I went for Mountain Abbey Ale (5.6%) next and to be honest, it wasn’t bad! Yeah, there was caramel on the nose, but it was a little more interesting with some pronounced banana and a handful of wheat. The banana and caramel really came through in the taste, but what would stop me from drinking more than a bottle is the very sweet finish.

My final beer in the Blue Moon series was Short Straw Farmhouse Red Ale (5.8%) which proved to be my favourite of the bunch. You’ve got nice red fruits and a little caramel on the nose then right at the end you can smell the funky Belgian yeast. When you take a sip, some strawberries and hibiscus are there with a dash of white pepper before you notice the slightly tart & funky yeast.

Overall Verdict:

Overall, I was actually quite impressed. OK so there does seem to be a running theme with the caramel and maybe a sweetness issue but you’d expect that from a big brewing company. Really though, the beers aren’t bad. They’re not exactly the best examples of the styles they’re attempting to create but they’re perfectly drinkable.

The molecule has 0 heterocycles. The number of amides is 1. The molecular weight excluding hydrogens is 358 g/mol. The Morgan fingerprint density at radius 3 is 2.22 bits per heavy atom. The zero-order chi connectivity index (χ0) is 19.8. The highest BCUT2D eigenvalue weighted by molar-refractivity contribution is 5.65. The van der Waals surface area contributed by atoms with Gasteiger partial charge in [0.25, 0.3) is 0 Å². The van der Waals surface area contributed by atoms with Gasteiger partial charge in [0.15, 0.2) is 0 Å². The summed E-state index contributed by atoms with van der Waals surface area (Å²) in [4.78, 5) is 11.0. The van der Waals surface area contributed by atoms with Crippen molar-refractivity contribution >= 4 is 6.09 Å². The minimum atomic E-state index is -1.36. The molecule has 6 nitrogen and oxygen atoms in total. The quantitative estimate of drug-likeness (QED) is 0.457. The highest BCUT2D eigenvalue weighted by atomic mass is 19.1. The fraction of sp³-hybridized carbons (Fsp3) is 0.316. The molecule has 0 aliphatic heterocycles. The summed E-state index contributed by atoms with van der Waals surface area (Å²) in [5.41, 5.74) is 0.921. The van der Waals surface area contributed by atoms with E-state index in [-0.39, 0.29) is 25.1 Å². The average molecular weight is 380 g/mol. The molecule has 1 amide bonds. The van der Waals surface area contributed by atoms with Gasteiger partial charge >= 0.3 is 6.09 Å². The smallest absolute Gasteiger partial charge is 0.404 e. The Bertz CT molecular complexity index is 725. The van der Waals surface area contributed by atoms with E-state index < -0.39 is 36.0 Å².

I do have one major annoyance, however, and that is the fact that these beers are not available in the UK and they don’t have any plans to make them available to us. Yep, you read that correctly. They go to a British beer event with some beers that you can try there on the spot but you can’t buy them again if you like them, which I think is really fucking unfair on the consumer.

But still, despite bringing some interesting beers to Craft Beer Rising, I can’t imagine Blue Moon’s stall was very popular, which is sad because they have as much right to be there as Thornbridge and the like. It pains me when people won’t give a beer a chance purely because it doesn’t fit into their ideals of ‘craft’ or because the brewery is actually a big multi-national brewery.